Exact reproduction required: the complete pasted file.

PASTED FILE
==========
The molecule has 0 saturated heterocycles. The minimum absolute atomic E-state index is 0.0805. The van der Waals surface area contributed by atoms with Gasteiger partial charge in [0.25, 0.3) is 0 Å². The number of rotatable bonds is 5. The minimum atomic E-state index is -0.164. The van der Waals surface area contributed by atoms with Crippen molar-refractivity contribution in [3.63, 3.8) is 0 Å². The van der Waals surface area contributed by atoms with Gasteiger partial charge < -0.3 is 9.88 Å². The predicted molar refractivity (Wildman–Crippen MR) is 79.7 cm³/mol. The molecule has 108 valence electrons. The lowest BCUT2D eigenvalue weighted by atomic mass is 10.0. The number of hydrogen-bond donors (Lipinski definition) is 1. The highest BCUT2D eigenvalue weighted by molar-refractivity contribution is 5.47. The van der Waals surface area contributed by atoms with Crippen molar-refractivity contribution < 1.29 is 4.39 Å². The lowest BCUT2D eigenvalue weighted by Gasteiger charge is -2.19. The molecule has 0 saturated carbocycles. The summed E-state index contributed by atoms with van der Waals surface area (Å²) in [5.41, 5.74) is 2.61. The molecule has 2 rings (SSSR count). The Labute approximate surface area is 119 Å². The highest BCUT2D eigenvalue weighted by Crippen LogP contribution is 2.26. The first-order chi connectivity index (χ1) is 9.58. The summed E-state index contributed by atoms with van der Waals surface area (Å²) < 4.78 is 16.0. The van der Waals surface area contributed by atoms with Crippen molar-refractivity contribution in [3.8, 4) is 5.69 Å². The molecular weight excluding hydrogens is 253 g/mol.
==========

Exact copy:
The molecule has 0 saturated heterocycles. The minimum absolute atomic E-state index is 0.0805. The van der Waals surface area contributed by atoms with Gasteiger partial charge in [0.25, 0.3) is 0 Å². The number of rotatable bonds is 5. The minimum atomic E-state index is -0.164. The van der Waals surface area contributed by atoms with Crippen molar-refractivity contribution in [3.63, 3.8) is 0 Å². The van der Waals surface area contributed by atoms with Gasteiger partial charge < -0.3 is 9.88 Å². The predicted molar refractivity (Wildman–Crippen MR) is 79.7 cm³/mol. The molecule has 108 valence electrons. The lowest BCUT2D eigenvalue weighted by atomic mass is 10.0. The number of hydrogen-bond donors (Lipinski definition) is 1. The highest BCUT2D eigenvalue weighted by molar-refractivity contribution is 5.47. The van der Waals surface area contributed by atoms with Crippen molar-refractivity contribution < 1.29 is 4.39 Å². The lowest BCUT2D eigenvalue weighted by Gasteiger charge is -2.19. The molecule has 0 saturated carbocycles. The summed E-state index contributed by atoms with van der Waals surface area (Å²) in [5.41, 5.74) is 2.61. The molecule has 2 rings (SSSR count). The Labute approximate surface area is 119 Å². The highest BCUT2D eigenvalue weighted by Crippen LogP contribution is 2.26. The first-order chi connectivity index (χ1) is 9.58. The summed E-state index contributed by atoms with van der Waals surface area (Å²) < 4.78 is 16.0. The van der Waals surface area contributed by atoms with Crippen molar-refractivity contribution in [3.8, 4) is 5.69 Å². The molecular weight excluding hydrogens is 253 g/mol.